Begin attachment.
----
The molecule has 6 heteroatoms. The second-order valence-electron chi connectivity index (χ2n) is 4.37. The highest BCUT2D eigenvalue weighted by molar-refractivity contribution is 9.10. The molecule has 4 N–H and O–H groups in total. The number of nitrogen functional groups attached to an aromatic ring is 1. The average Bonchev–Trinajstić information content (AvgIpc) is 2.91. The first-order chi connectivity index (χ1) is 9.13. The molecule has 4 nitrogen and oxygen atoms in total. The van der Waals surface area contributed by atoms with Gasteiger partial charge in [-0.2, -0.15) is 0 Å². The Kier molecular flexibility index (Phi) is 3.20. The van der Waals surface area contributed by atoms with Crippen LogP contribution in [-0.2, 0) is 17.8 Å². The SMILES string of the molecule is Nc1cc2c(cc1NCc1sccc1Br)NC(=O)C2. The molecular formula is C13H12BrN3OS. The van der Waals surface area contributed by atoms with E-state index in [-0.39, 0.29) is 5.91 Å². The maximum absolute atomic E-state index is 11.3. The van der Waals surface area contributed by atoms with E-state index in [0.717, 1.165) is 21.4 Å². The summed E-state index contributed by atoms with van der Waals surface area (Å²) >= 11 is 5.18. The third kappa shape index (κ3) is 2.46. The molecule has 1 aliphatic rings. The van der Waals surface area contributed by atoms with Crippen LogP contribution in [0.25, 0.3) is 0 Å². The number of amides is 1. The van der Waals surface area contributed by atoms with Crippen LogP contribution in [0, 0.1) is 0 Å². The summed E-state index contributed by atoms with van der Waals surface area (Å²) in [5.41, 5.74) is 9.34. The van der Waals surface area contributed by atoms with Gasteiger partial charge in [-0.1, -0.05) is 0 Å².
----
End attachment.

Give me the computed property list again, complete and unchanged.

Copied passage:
The molecule has 6 heteroatoms. The second-order valence-electron chi connectivity index (χ2n) is 4.37. The highest BCUT2D eigenvalue weighted by molar-refractivity contribution is 9.10. The molecule has 4 N–H and O–H groups in total. The number of nitrogen functional groups attached to an aromatic ring is 1. The average Bonchev–Trinajstić information content (AvgIpc) is 2.91. The first-order chi connectivity index (χ1) is 9.13. The molecule has 4 nitrogen and oxygen atoms in total. The van der Waals surface area contributed by atoms with Gasteiger partial charge in [-0.2, -0.15) is 0 Å². The Kier molecular flexibility index (Phi) is 3.20. The van der Waals surface area contributed by atoms with Crippen LogP contribution in [-0.2, 0) is 17.8 Å². The SMILES string of the molecule is Nc1cc2c(cc1NCc1sccc1Br)NC(=O)C2. The molecular formula is C13H12BrN3OS. The van der Waals surface area contributed by atoms with E-state index in [-0.39, 0.29) is 5.91 Å². The maximum absolute atomic E-state index is 11.3. The van der Waals surface area contributed by atoms with E-state index in [0.717, 1.165) is 21.4 Å². The summed E-state index contributed by atoms with van der Waals surface area (Å²) >= 11 is 5.18. The third kappa shape index (κ3) is 2.46. The molecule has 1 aliphatic rings. The van der Waals surface area contributed by atoms with Crippen LogP contribution in [0.25, 0.3) is 0 Å². The number of amides is 1. The van der Waals surface area contributed by atoms with Crippen LogP contribution in [0, 0.1) is 0 Å². The summed E-state index contributed by atoms with van der Waals surface area (Å²) in [5.41, 5.74) is 9.34. The van der Waals surface area contributed by atoms with Gasteiger partial charge in [-0.1, -0.05) is 0 Å².